AUBURN — This is normally the time of year when Gus Malzahn would be hyper-focused on football.
Auburn was supposed to start spring practice Monday.
But this is a time to “put football on the back burner,” Malzahn said on a teleconference with reporters Wednesday.
All college sports seasons and spring football games have been canceled, and practices have been put on hold in the Southeastern Conference until at least April 15 as the concern over the COVID-19 pandemic grows nationally.
SEC commissioner Greg Sankey confirmed earlier Wednesday that the conference has not entirely eliminated the possibility of teams being able to participate in spring practice, even if it is a shortened version. But he also said the “window is pretty narrow” and that he’s not “overly optimistic” that it will happen.
“We’re going through unprecedented times right now,” Malzahn said. “It seems like everything is changing daily.”
So the No. 1 goal right now is not getting prepared for the 2020 football season, but rather ensuring the safety and well-being of Auburn’s players.
Malzahn told players last Thursday, when Auburn University decided to transition exclusively to online classes through at least April 10, that there was no need to come back to campus after spring break and that they should go home instead. All of them are healthy right now, he said, but each was given information about the symptoms of COVID-19, a directive to communicate with team physician Dr. Michael Goodlett if any issues arise, and education on social distancing and proper hygiene.
On Monday, Malzahn met with his coaching and support staff to put together a plan for how they can still function while working remotely. The head coach said he has talked to every player individually, and coordinators Chad Morris and Kevin Steele have talked to everyone on offense and defense, respectively. Position coaches have been in contact with their players daily.
So far, the conversations have not been about football.
“As of right now, it's more about checking on them, making sure their academics are right,” said Malzahn, who added that he “feels fine” and has not been tested for COVID-19. “You can give them a workout or something like that. But, as far as the Xs and Os, there will be a time that'll be appropriate. But right now, it's about their health and well-being and their safety.”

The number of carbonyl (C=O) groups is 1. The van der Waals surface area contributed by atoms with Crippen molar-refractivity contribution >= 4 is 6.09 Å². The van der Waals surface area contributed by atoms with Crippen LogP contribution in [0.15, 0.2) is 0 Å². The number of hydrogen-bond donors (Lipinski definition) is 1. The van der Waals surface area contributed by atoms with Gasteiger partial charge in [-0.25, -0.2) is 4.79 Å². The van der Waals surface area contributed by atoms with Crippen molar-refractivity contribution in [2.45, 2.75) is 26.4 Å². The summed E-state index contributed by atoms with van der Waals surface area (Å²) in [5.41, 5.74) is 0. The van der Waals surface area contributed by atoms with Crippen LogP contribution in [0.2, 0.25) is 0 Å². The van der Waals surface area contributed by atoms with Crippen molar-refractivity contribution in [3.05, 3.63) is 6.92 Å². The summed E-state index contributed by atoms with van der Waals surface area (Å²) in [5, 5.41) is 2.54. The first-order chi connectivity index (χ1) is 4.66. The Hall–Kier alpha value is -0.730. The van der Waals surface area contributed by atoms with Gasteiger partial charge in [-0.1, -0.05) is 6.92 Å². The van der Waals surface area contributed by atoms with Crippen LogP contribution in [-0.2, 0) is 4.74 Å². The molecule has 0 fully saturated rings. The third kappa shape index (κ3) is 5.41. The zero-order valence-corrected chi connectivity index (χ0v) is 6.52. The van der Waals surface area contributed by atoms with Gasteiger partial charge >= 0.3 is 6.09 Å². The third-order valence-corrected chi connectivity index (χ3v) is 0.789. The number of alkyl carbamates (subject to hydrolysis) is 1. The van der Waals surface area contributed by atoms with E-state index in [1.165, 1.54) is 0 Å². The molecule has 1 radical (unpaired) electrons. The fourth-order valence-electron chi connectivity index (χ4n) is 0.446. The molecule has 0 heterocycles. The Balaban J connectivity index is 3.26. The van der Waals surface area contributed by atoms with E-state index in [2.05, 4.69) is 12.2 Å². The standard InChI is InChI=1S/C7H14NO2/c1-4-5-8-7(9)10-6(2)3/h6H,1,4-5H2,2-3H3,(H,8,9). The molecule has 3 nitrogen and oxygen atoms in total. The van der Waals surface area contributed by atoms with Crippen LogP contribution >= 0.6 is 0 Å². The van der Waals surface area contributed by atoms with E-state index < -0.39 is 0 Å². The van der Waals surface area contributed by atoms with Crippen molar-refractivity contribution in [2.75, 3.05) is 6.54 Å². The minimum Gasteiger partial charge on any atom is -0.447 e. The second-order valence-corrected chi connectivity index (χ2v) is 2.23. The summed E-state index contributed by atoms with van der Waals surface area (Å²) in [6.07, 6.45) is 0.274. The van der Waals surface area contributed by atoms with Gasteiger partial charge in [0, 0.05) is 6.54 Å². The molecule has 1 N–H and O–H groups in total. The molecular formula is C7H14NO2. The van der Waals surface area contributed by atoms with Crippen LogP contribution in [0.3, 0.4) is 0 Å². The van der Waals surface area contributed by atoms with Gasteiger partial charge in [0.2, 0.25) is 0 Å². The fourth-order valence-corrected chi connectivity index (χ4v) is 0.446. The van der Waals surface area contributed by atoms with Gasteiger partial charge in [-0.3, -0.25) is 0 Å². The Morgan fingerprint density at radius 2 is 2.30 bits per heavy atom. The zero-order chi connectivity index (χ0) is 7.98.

For now, players are not able to go through workouts with strength and conditioning coach Ryan Russell.
“With the social distancing and everything, weight rooms aren’t where you’re supposed to be,” Malzahn said.
Players are not able to be on the field learning the playbook.
That is especially trying for first-year coaches like offensive coordinator Chad Morris and line coach Jack Bicknell Jr. Morris is trying to install his offense, and Bicknell is trying to piece together a starting five along an offensive line that graduated four senior starters. Fifteen spring practices, which include an A-Day Game in front of fans, provides invaluable time with players.
But every team in the country is in the same boat. Malzahn said he still plans to meet with staff, likely remotely, on Mondays and Fridays. They plan to talk through those issues, come up with plans for how to proceed in spite of current circumstances and inform players when it is appropriate.
Every player on the team has an iPad, which they can use to watch film, learn the playbook and tune in for meetings, as well as do homework for classes and communicate with professors and academic counselors.
“This first week has been more about making sure that we’ll have the ability to operate efficiently after this first week, because there’s going to be some glitches. We’ve already ran into a few,” Malzahn said. “But by then end of the week, we’re hopeful to have all those lined out and our guys be prepared.”
There remains hope that Auburn and college football teams could get on the field at some point before August, provided conditions in the country improve. But for now, Malzahn believes staff and players have “got to be prepared that this could be a while.”
“Common sense, you'd like to be able to have your spring ball,” Malzahn said. “Common sense for every coach in America, is that they'll want to get as many practices as they can get before the start of the season. I just don't think it's an appropriate time, right now, to get into all that.”